By JAMES MALPHRUS of JCM Adventure Journals
Featured image: gopher tortoise (James Malphrus)

It was another sleepy Sunday when we set out for Alapaha River Wildlife Management Area, and our 6:30 a.m. departure was behind schedule. With a late start, we traveled northeast on U.S. Highway 319 from Tifton to find the Alapaha River and the management area it borders.

Great-crested flycatcher (James Malphrus)

Northern mockingbird (James Malphrus)

Alapaha WMA is 6,870 acres of upland pine forest and bottomland hardwood forest. Among the WMAs we’ve visited, it is on the larger side. Signage near the entrance told us there were two protected species on the property: the gopher tortoise and the eastern indigo snake. The gopher tortoise is of particular interest because not only is it our great state’s official reptile, it is also a keystone species of the longleaf pine ecosystem. The tortoise shelters underground and in the process digs burrows that hundreds of species also use throughout the southeastern U.S.

We had traveled some way when we arrived at a fork and decided to consult our maps. Because of the size of Alapaha, there is a great circuit of roadways within its confines, including short roads and small firebreaks that radiate out toward the WMA’s borders. The central circuit has several crossroads and forks that join into smaller loops that make for nice hikes or rides to spot wildlife.

We parked a little way down a firebreak and hiked out one of the spurs. It was a nice walk. We heard distant calls of summer tanagers and pileated woodpeckers but could not track them between the pines. We traveled a short way and tried a different firebreak, one I thought would be better coordinated with the sunlight. We caught glimpses of great-crested flycatchers, eastern bluebirds and fence lizards, among other beautiful creatures.

We passed the time by whistling. Here, I should confess that I have never been good at whistling and have only recently taken an interest in improving. My fiancé Rebecca is fairly accomplished by comparison. I do, however, think that taking up such a practice later in life yields interesting results. In this case my attempts to discover all the ways in which I can whistle or make whistle like sounds I came upon the thought of whistling while humming. Try it. It produces a strange resonating sound reminiscent of an insect. We spent the walk back practicing it and laughing at each other.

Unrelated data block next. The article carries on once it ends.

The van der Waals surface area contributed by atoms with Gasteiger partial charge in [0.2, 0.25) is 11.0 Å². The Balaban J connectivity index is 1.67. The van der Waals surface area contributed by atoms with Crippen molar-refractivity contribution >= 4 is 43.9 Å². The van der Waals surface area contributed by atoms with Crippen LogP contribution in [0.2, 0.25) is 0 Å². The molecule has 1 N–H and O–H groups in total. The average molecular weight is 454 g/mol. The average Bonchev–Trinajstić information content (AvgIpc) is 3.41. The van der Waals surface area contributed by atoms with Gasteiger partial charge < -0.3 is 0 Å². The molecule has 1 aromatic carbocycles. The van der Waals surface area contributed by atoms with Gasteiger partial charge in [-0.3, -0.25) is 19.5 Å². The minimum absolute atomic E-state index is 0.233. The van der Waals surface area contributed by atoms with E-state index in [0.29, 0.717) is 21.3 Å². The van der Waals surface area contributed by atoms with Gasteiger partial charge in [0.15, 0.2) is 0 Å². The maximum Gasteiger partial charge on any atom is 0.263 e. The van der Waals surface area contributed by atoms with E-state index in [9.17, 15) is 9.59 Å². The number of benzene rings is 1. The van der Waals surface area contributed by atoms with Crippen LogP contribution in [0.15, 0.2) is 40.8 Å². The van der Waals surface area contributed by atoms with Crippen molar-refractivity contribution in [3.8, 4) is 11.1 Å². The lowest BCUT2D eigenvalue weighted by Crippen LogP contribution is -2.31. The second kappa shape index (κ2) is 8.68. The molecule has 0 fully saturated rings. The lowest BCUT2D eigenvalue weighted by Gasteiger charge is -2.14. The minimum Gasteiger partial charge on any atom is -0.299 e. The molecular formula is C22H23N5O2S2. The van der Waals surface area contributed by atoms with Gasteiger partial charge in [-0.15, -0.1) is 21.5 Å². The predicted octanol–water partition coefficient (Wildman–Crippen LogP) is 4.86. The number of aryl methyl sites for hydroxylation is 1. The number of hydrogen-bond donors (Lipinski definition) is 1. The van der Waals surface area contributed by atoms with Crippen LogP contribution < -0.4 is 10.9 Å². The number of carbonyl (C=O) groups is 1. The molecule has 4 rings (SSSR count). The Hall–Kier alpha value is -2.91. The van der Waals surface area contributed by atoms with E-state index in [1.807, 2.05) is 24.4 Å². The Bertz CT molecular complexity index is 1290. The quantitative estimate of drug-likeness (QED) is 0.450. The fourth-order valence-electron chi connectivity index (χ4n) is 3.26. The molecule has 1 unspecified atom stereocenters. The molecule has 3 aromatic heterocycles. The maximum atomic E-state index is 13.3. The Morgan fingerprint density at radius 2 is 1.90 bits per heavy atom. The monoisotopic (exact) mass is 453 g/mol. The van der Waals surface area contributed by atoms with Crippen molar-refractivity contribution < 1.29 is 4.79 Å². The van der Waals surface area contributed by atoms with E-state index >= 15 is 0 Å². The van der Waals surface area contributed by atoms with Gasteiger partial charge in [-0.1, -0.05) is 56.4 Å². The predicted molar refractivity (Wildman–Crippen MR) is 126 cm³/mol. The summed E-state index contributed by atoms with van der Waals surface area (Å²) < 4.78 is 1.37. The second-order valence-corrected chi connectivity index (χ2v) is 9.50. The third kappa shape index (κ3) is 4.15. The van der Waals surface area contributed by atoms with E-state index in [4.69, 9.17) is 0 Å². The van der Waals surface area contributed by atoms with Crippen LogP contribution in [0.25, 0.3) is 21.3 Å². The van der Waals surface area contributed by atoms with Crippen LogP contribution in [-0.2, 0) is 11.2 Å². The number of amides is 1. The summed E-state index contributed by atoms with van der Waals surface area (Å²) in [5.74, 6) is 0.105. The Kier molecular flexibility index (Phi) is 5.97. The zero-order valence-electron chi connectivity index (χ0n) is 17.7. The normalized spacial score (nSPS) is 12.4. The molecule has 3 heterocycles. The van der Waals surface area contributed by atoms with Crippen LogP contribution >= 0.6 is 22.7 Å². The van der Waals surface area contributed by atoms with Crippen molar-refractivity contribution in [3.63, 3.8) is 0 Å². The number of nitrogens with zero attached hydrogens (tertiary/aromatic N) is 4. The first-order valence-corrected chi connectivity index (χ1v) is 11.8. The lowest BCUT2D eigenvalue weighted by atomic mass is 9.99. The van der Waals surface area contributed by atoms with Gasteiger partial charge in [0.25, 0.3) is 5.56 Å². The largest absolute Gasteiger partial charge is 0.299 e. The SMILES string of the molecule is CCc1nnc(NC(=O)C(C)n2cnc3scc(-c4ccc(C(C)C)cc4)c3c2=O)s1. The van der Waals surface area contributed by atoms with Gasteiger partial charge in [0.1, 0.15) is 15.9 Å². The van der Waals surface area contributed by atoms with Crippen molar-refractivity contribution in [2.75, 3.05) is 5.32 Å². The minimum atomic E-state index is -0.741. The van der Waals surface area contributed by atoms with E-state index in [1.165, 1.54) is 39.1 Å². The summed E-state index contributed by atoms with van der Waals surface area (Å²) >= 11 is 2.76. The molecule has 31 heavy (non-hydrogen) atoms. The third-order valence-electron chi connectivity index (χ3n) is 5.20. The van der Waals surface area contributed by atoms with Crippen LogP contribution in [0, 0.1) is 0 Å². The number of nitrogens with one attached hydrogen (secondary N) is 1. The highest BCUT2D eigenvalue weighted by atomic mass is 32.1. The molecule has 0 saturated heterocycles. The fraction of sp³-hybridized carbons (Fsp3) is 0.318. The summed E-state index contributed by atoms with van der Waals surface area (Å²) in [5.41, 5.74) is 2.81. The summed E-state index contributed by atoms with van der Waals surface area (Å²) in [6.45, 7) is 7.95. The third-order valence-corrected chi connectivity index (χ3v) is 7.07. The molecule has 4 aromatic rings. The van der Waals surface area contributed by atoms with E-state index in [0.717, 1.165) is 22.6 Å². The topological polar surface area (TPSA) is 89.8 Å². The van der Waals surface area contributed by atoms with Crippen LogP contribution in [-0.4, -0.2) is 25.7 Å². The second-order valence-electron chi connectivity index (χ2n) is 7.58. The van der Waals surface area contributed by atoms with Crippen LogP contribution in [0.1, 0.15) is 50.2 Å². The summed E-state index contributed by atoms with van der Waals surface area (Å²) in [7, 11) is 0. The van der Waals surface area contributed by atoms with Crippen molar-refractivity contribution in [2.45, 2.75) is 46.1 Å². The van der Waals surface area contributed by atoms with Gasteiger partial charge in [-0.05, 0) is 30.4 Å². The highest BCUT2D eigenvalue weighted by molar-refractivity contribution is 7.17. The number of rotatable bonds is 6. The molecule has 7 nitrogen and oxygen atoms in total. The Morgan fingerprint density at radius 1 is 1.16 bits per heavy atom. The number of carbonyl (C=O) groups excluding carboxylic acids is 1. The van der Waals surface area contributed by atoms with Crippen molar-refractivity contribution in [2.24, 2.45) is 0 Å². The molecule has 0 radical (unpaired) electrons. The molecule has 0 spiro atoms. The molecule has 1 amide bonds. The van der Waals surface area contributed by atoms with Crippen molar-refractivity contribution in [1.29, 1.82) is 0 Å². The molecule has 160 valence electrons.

Eastern towhee with insect (James Malphrus)

Eastern towhee with an insect (James Malphrus)

During our walk back, we started to think birds were tracking us high in the trees. Apparently, I was not alone in thinking that we sounded like bugs. We tested our theory by taking pauses to see if they closed on us. They did! When we whistled, several small warblers and a pair of eastern towhees would move to our position and call back to our whistling hums. The warblers proved evasive, but one towhee paused on a nearby branch to study us. We were thrilled to see an insect in its beak, possibly for nearby nestlings.

As we crossed into the bottomland hardwood forest near the banks of the Alapaha River, we were confused to find pink flagging along the road. The markings were at irregular intervals and at varying distances from the road, but we were too hurried to investigate. When we spotted the first gopher tortoise it became clear—someone was marking the tortoise burrows. (This is done to protect them when timber is cut on a tract.) We paused and photographed the more congenial tortoises from the vehicle and were careful to watch for any that may have been crossing the road.

As we hit the highway and sped back toward Albany, I was already looking forward to a return trip. The bankside area of the property had great appeal and I cannot wait to take a closer look. Alapaha River WMA will undoubtedly take many more days to properly explore.

To read more adventures, check out James Malphrus’ blog at JCMA.Today.